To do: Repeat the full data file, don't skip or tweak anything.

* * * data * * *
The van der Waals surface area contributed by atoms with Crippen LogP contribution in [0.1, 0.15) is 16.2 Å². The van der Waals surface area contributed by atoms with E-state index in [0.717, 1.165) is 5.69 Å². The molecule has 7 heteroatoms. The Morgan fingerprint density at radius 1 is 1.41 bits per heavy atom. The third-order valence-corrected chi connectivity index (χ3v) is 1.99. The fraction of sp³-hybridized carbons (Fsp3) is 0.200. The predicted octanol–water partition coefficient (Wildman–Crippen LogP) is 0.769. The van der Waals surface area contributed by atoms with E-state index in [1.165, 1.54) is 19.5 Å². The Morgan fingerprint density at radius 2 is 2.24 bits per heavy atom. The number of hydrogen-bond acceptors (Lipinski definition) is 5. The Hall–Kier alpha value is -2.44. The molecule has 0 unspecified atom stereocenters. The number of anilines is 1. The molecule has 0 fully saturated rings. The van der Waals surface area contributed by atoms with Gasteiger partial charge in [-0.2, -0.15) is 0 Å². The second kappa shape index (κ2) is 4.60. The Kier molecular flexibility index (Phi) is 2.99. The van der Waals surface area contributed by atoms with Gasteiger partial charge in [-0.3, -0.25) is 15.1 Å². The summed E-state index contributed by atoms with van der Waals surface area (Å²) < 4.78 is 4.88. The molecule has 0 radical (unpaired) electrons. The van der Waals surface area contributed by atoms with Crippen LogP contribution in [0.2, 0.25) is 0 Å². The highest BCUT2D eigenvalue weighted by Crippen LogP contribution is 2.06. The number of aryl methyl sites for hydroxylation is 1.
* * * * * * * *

The van der Waals surface area contributed by atoms with Crippen LogP contribution in [0.1, 0.15) is 16.2 Å². The van der Waals surface area contributed by atoms with E-state index in [0.717, 1.165) is 5.69 Å². The molecule has 7 heteroatoms. The Morgan fingerprint density at radius 1 is 1.41 bits per heavy atom. The third-order valence-corrected chi connectivity index (χ3v) is 1.99. The fraction of sp³-hybridized carbons (Fsp3) is 0.200. The predicted octanol–water partition coefficient (Wildman–Crippen LogP) is 0.769. The van der Waals surface area contributed by atoms with E-state index in [1.165, 1.54) is 19.5 Å². The Morgan fingerprint density at radius 2 is 2.24 bits per heavy atom. The number of hydrogen-bond acceptors (Lipinski definition) is 5. The Hall–Kier alpha value is -2.44. The molecule has 0 unspecified atom stereocenters. The number of anilines is 1. The molecule has 0 fully saturated rings. The van der Waals surface area contributed by atoms with Gasteiger partial charge in [-0.2, -0.15) is 0 Å². The second kappa shape index (κ2) is 4.60. The Kier molecular flexibility index (Phi) is 2.99. The van der Waals surface area contributed by atoms with Gasteiger partial charge in [-0.3, -0.25) is 15.1 Å². The summed E-state index contributed by atoms with van der Waals surface area (Å²) < 4.78 is 4.88. The molecule has 0 radical (unpaired) electrons. The van der Waals surface area contributed by atoms with Crippen LogP contribution in [0.2, 0.25) is 0 Å². The highest BCUT2D eigenvalue weighted by Crippen LogP contribution is 2.06. The number of aryl methyl sites for hydroxylation is 1.